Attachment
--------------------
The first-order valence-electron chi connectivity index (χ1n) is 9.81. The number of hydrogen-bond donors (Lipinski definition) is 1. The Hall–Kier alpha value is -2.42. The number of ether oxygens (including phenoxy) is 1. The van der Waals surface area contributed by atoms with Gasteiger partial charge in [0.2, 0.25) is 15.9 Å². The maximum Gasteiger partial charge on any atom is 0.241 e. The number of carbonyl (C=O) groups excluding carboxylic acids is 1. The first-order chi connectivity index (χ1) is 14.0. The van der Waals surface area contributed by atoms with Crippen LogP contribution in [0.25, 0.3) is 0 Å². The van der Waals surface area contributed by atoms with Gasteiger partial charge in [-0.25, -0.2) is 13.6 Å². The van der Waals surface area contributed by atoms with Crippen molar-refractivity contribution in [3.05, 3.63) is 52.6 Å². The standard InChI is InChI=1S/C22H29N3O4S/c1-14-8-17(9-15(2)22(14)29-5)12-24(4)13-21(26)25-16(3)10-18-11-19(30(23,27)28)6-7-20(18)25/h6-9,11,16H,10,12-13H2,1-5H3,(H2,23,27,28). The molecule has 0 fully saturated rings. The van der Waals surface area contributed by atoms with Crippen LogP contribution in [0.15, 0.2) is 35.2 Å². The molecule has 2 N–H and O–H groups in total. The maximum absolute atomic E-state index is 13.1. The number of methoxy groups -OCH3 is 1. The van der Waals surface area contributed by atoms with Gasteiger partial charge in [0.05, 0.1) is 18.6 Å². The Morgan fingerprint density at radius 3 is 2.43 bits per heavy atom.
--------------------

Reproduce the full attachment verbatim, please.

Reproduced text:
The first-order valence-electron chi connectivity index (χ1n) is 9.81. The number of hydrogen-bond donors (Lipinski definition) is 1. The Hall–Kier alpha value is -2.42. The number of ether oxygens (including phenoxy) is 1. The van der Waals surface area contributed by atoms with Gasteiger partial charge in [0.2, 0.25) is 15.9 Å². The maximum Gasteiger partial charge on any atom is 0.241 e. The number of carbonyl (C=O) groups excluding carboxylic acids is 1. The first-order chi connectivity index (χ1) is 14.0. The van der Waals surface area contributed by atoms with Crippen LogP contribution in [0.25, 0.3) is 0 Å². The van der Waals surface area contributed by atoms with Gasteiger partial charge in [-0.25, -0.2) is 13.6 Å². The van der Waals surface area contributed by atoms with Crippen molar-refractivity contribution in [3.05, 3.63) is 52.6 Å². The standard InChI is InChI=1S/C22H29N3O4S/c1-14-8-17(9-15(2)22(14)29-5)12-24(4)13-21(26)25-16(3)10-18-11-19(30(23,27)28)6-7-20(18)25/h6-9,11,16H,10,12-13H2,1-5H3,(H2,23,27,28). The molecule has 0 fully saturated rings. The van der Waals surface area contributed by atoms with Crippen LogP contribution in [0.15, 0.2) is 35.2 Å². The molecule has 2 N–H and O–H groups in total. The maximum absolute atomic E-state index is 13.1. The number of methoxy groups -OCH3 is 1. The van der Waals surface area contributed by atoms with Gasteiger partial charge in [0.05, 0.1) is 18.6 Å². The Morgan fingerprint density at radius 3 is 2.43 bits per heavy atom.